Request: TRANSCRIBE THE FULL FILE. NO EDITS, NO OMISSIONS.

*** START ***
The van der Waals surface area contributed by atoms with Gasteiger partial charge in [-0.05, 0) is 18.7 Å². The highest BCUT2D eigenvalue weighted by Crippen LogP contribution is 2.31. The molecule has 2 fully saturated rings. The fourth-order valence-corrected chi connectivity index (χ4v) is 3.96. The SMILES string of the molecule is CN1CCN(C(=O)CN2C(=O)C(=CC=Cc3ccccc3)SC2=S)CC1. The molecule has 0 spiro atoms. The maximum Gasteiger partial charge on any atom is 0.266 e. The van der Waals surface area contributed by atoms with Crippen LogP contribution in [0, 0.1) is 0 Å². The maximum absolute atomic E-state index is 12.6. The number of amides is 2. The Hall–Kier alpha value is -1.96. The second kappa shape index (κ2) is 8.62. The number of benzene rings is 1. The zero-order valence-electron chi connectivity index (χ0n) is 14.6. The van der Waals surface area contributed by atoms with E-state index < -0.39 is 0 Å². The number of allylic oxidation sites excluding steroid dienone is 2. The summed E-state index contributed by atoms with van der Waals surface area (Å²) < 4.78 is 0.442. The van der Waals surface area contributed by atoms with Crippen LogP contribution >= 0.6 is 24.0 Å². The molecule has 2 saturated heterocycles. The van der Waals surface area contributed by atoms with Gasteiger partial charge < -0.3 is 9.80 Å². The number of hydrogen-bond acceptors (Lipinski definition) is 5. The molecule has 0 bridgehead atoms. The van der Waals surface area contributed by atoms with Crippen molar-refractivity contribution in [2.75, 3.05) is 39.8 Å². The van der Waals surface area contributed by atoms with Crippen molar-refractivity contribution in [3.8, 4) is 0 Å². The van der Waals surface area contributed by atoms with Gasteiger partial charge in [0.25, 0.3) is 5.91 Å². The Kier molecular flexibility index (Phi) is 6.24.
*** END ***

The van der Waals surface area contributed by atoms with Gasteiger partial charge in [-0.05, 0) is 18.7 Å². The highest BCUT2D eigenvalue weighted by Crippen LogP contribution is 2.31. The molecule has 2 fully saturated rings. The fourth-order valence-corrected chi connectivity index (χ4v) is 3.96. The SMILES string of the molecule is CN1CCN(C(=O)CN2C(=O)C(=CC=Cc3ccccc3)SC2=S)CC1. The molecule has 0 spiro atoms. The maximum Gasteiger partial charge on any atom is 0.266 e. The van der Waals surface area contributed by atoms with Crippen LogP contribution in [0, 0.1) is 0 Å². The maximum absolute atomic E-state index is 12.6. The number of amides is 2. The Hall–Kier alpha value is -1.96. The second kappa shape index (κ2) is 8.62. The number of benzene rings is 1. The zero-order valence-electron chi connectivity index (χ0n) is 14.6. The van der Waals surface area contributed by atoms with E-state index < -0.39 is 0 Å². The number of allylic oxidation sites excluding steroid dienone is 2. The summed E-state index contributed by atoms with van der Waals surface area (Å²) < 4.78 is 0.442. The van der Waals surface area contributed by atoms with Crippen LogP contribution >= 0.6 is 24.0 Å². The molecule has 2 saturated heterocycles. The van der Waals surface area contributed by atoms with Gasteiger partial charge < -0.3 is 9.80 Å². The number of hydrogen-bond acceptors (Lipinski definition) is 5. The molecule has 0 bridgehead atoms. The van der Waals surface area contributed by atoms with Crippen molar-refractivity contribution in [2.75, 3.05) is 39.8 Å². The van der Waals surface area contributed by atoms with Crippen molar-refractivity contribution in [3.8, 4) is 0 Å². The van der Waals surface area contributed by atoms with Gasteiger partial charge in [0.25, 0.3) is 5.91 Å². The Kier molecular flexibility index (Phi) is 6.24.